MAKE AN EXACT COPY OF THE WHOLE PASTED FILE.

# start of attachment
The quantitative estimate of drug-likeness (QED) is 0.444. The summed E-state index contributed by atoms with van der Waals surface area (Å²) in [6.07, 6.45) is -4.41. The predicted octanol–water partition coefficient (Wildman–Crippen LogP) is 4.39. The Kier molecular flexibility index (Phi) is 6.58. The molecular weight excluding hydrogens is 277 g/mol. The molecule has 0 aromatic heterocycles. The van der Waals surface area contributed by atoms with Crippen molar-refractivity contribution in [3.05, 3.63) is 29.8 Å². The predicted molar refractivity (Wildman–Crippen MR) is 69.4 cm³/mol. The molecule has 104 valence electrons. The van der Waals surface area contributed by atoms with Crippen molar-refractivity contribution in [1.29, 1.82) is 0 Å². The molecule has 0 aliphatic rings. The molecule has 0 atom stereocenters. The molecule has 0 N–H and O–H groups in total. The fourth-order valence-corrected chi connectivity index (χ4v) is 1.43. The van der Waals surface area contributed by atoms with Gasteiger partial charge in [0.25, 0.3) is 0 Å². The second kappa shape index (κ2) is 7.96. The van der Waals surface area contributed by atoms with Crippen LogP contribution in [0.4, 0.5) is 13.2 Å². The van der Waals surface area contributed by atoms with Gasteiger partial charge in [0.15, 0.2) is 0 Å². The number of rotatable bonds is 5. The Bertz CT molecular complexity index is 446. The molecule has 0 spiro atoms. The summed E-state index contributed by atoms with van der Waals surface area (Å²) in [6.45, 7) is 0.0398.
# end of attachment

The quantitative estimate of drug-likeness (QED) is 0.444. The summed E-state index contributed by atoms with van der Waals surface area (Å²) in [6.07, 6.45) is -4.41. The predicted octanol–water partition coefficient (Wildman–Crippen LogP) is 4.39. The Kier molecular flexibility index (Phi) is 6.58. The molecular weight excluding hydrogens is 277 g/mol. The molecule has 0 aromatic heterocycles. The van der Waals surface area contributed by atoms with Crippen molar-refractivity contribution in [3.05, 3.63) is 29.8 Å². The predicted molar refractivity (Wildman–Crippen MR) is 69.4 cm³/mol. The molecule has 104 valence electrons. The van der Waals surface area contributed by atoms with Crippen molar-refractivity contribution in [1.29, 1.82) is 0 Å². The molecule has 0 aliphatic rings. The molecule has 0 atom stereocenters. The molecule has 0 N–H and O–H groups in total. The fourth-order valence-corrected chi connectivity index (χ4v) is 1.43. The van der Waals surface area contributed by atoms with Gasteiger partial charge in [0.25, 0.3) is 0 Å². The second kappa shape index (κ2) is 7.96. The van der Waals surface area contributed by atoms with Crippen LogP contribution in [0.4, 0.5) is 13.2 Å². The van der Waals surface area contributed by atoms with Gasteiger partial charge in [0.15, 0.2) is 0 Å². The number of rotatable bonds is 5. The Bertz CT molecular complexity index is 446. The molecule has 0 spiro atoms. The summed E-state index contributed by atoms with van der Waals surface area (Å²) in [6.45, 7) is 0.0398.